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    Rycroft is one of the cheapest around that I've found. I live like 10 mins from you, and have ridden at Hawley Equestrian but it's very expensive, I ride out with a friend who has 4 horses in Ash. Umm, theres Bearwood Stables which I've been told are good. There are a lot of riding schools around the area, as you probably know there are a lot of private schools ha. Is there not a riding school as you head out of Yateley through Eversley and out the other side? Or is that just a saddlery place? Just past Bluebeckers on the left...
     
  9. mezzer

    mezzer PetForums VIP

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    I thought Rycroft were very expensive :confused:.......Cloud Stables is at Arborfield...... very reasonable
     
  10. kaisa624

    kaisa624 PetForums VIP

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    I don't know, but it's one of the cheapest I've found, but then again I normally use one of my friend's horses who stables there for lessons so it might be a bit cheaper. I'm still looking for a school to join properly.
     
  11. nic101

    nic101 PetForums VIP

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    i paid £17.50 for half hour private. £20 hour group (rubbish)

    i quit and saving upt for my own instead lol (i have owned before but lost my last lad, had a break, started riding again then became scrooge lol)!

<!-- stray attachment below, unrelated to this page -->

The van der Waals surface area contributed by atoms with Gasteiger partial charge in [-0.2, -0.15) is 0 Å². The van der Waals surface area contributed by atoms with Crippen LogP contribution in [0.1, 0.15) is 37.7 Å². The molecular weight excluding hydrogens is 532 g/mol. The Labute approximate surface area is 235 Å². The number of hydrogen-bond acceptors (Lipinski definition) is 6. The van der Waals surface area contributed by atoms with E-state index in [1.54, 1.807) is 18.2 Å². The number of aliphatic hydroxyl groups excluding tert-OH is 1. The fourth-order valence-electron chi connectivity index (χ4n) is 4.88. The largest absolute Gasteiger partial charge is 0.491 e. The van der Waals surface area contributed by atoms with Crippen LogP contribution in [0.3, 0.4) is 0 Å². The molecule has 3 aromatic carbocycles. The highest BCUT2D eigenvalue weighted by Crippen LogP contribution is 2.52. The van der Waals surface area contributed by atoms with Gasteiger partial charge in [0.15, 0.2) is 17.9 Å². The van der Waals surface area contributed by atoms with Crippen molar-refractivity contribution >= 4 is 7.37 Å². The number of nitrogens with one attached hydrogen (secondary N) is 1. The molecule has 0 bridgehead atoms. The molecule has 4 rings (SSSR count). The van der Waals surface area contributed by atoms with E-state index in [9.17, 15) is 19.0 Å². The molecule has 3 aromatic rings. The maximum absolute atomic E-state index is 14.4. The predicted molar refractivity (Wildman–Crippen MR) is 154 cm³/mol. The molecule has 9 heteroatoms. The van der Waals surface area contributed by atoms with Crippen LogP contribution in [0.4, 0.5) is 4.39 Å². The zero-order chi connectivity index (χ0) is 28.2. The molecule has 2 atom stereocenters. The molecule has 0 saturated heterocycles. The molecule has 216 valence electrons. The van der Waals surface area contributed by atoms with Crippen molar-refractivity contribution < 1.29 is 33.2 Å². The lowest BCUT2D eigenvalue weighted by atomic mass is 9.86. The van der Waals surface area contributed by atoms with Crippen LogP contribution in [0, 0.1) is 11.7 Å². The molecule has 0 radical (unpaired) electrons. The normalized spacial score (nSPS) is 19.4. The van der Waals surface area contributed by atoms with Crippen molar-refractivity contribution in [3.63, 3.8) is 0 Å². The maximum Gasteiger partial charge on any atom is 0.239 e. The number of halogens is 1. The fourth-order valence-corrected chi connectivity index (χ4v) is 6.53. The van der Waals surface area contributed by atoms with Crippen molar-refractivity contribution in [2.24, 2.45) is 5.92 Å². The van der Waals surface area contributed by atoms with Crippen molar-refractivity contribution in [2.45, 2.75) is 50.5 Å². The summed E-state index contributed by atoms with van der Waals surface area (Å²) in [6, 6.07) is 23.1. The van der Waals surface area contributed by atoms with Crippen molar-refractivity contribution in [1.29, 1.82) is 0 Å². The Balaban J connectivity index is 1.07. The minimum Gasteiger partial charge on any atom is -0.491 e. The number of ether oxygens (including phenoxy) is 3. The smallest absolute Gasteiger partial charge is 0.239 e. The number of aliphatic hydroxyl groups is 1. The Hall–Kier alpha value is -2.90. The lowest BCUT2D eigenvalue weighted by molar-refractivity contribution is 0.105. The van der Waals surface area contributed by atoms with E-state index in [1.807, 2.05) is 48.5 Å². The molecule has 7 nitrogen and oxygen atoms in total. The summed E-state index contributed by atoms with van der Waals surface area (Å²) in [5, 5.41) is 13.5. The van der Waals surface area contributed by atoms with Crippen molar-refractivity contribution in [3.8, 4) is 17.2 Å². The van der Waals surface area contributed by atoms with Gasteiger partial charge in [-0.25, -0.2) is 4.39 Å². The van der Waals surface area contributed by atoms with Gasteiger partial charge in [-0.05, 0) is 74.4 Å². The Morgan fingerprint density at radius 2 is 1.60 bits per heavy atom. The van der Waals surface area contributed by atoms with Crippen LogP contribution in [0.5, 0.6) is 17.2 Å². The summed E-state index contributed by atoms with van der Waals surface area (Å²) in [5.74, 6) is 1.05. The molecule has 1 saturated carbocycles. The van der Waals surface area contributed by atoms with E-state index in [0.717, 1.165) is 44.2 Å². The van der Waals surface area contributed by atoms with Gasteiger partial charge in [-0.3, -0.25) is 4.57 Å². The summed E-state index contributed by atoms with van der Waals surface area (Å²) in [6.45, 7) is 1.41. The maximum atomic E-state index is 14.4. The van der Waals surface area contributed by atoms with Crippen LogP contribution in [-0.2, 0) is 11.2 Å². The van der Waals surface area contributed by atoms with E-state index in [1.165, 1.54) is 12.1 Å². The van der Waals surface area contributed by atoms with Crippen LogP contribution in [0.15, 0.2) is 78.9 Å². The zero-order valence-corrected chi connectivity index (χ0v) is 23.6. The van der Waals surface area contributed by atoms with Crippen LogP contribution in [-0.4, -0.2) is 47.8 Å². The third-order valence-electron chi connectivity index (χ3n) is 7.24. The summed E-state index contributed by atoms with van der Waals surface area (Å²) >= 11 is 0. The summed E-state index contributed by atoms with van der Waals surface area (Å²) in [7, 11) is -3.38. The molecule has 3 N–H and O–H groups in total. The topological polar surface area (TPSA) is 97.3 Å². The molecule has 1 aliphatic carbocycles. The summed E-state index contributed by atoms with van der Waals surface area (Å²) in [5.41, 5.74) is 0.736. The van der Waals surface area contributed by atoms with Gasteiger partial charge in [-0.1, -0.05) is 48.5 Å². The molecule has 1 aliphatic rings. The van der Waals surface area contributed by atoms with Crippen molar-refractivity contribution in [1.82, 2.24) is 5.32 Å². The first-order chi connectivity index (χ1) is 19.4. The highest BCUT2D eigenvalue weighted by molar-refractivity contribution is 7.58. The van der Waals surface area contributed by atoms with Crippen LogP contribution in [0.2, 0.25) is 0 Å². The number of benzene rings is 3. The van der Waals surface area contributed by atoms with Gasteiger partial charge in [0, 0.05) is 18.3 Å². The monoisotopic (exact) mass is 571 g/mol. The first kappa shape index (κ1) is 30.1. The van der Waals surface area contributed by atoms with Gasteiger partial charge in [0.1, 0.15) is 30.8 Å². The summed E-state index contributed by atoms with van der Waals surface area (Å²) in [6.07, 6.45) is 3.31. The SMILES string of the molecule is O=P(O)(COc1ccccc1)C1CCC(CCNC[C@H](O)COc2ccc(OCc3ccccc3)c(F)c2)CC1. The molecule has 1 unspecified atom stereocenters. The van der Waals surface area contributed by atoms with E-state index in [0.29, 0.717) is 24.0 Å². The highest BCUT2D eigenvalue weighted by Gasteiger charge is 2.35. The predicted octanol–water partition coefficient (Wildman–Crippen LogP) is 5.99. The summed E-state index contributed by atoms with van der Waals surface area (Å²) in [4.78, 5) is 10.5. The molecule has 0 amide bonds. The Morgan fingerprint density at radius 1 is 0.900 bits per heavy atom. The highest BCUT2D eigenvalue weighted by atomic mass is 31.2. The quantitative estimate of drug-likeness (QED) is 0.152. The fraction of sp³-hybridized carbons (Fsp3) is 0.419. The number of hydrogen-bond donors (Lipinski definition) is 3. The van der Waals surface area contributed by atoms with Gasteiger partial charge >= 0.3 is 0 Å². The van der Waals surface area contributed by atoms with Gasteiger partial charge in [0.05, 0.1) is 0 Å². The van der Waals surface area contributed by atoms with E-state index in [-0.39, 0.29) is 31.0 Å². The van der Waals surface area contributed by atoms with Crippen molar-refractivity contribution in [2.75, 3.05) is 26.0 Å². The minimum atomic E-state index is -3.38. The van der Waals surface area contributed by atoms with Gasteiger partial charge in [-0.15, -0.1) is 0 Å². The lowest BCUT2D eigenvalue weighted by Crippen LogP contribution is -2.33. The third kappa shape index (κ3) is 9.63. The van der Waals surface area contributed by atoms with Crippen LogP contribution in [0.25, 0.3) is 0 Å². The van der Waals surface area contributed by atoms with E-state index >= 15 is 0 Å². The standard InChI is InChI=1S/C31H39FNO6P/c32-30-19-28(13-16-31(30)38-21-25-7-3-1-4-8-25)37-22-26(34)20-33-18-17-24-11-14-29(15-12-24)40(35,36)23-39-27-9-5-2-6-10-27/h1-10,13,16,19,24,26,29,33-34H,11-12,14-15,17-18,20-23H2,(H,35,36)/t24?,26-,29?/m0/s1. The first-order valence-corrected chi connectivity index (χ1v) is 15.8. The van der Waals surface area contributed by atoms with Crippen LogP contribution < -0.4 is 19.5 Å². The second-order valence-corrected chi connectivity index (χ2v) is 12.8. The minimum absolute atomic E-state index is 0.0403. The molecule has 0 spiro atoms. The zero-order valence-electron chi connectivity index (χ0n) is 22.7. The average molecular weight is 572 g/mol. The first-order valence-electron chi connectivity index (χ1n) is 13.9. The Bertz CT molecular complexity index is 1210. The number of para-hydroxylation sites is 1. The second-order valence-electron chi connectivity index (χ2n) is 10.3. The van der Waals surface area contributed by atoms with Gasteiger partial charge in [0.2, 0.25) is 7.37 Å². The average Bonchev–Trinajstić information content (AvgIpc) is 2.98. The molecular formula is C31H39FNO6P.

dont loan for a first horse - very bad idea! confidence knocks will happen anyhow so loaning makes it worse imho.
     
  12. bigmuddy11

    bigmuddy11 PetForums Newbie

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    the cost of the riding gear doesn't have to be very expensive, simply find good condition riding gear in the papers, ebay etc, spend the most on safety least on decorative, good helmet is a must, pretty joddys not so much lol, then as you go along and decide this is a hobby you will want to continue with definately just buy one thing at a time to replace the second hand items, lay by / lay away is your best friend here :D and i can't recommend the " smart rider safety stirrups" enough, absolutely the best invention ever i think, no fears of being dragged in a fall ever, i fell off at a gallop was lucky enough not to even get a bruise but i was able to be relaxed with the fall and not tecse up which would have increased my injuries just because i knew i wouldn't get dragged. horse riding is a very addictive hobby but soooo worth it..:thumbup:
     
  13. fringo

    fringo PetForums Newbie